There has been a recent trend in physical therapy where needles are being used to reduce trigger points in muscles and stimulate muscle relaxation and healing. One of the more common diagnosis that seems to be responding well to dry needling is plantar fasciitis.
What is plantar Fasciitis?
Plantar fasciitis (PLAN-tur fas-e-I-tis) is one of the most common causes of heel pain. It involves inflammation of a thick band of tissue that runs across the bottom of your foot and connects your heel bone to your toes (plantar fascia).
Plantar fasciitis commonly causes stabbing pain that usually occurs with your first steps in the morning. As you get up and move more, the pain normally decreases, but it might return after long periods of standing or after rising from sitting.
It is often caused by tightness in the foot intrinsic muscles and/or tight calf muscles. When these muscles get tight they pull at the insertion of the muscles and fascia on the heel bone, causing inflammation. This may be why dry needling is so effective at treating plantar fasciitis. It helps to reduce tone and tightness in the muscles that contribute to plantar fasciitis. It can also stimulate the production of injury signals the brain uses to initiate a sequence of events to replace or repair the damaged tissue with new, healthy tissue. Needling in a painful ‘trigger point’ or muscular knot frequently provokes a “twitch” response from the muscle. This is both diagnostic as well as therapeutic, because healthy muscle tissue will not “twitch” when stimulated by the needle. Once a “twitch” response has been elicited, the muscle fibers in that area relax, ‘inflammation’ is reduced and circulation improves.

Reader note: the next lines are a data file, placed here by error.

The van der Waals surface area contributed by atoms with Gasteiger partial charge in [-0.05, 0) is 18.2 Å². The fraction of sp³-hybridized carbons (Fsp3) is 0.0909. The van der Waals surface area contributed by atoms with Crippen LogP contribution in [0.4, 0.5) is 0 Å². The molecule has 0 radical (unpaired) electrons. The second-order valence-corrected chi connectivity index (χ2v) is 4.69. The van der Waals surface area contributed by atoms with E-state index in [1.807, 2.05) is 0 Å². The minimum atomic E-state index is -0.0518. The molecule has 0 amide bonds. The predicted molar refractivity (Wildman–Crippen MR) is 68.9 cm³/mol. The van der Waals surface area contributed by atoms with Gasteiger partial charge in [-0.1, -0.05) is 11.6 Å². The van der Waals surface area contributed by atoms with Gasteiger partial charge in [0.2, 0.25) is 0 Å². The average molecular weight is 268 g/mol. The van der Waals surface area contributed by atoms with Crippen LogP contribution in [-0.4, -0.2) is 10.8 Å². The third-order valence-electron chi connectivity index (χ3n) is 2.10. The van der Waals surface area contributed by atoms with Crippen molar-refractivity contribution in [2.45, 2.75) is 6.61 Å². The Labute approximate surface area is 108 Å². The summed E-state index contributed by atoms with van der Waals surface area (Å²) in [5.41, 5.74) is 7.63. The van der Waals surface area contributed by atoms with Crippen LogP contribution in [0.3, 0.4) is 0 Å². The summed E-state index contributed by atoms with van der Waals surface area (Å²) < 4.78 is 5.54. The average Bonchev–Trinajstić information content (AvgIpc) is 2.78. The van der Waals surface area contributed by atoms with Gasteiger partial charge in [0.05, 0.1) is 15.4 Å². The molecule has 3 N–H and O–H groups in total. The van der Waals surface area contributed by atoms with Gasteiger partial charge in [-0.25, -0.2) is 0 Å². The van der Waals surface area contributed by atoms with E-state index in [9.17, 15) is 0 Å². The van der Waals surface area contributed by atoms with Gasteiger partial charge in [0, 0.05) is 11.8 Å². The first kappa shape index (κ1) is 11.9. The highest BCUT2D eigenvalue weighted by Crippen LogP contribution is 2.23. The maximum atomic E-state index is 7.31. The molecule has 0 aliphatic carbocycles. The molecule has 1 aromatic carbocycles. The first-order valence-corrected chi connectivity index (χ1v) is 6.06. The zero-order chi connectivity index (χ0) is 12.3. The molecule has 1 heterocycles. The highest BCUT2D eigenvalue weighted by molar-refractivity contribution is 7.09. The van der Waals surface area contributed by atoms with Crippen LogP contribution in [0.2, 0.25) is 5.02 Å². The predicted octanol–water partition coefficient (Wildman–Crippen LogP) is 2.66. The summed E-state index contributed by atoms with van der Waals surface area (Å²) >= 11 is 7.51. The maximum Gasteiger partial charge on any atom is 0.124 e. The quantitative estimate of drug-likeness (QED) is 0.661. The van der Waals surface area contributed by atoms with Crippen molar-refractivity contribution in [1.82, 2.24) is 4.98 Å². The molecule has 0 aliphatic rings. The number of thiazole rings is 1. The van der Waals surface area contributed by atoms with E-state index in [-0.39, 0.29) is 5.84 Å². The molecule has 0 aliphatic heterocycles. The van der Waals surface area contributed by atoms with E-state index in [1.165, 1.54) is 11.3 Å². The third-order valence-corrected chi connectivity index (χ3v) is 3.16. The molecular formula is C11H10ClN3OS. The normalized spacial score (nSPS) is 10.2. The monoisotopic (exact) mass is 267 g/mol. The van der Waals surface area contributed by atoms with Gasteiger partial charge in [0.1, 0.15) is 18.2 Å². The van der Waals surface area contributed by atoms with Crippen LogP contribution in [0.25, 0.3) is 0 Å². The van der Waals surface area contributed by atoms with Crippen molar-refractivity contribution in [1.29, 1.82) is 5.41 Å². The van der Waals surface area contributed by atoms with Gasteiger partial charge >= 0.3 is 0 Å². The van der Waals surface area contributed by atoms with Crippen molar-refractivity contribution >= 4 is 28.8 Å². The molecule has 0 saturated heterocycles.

Here is a video example of how we use dry needling to treat plantar fasciitis. In this video they use the assist of electrical impulse into the needles. This can enhance the effect dry needling has on decreasing muscle tone.
Thanks for reading! And if you feel like dry needling might be a good treatment option for your plantar fasciitis, please give us a call!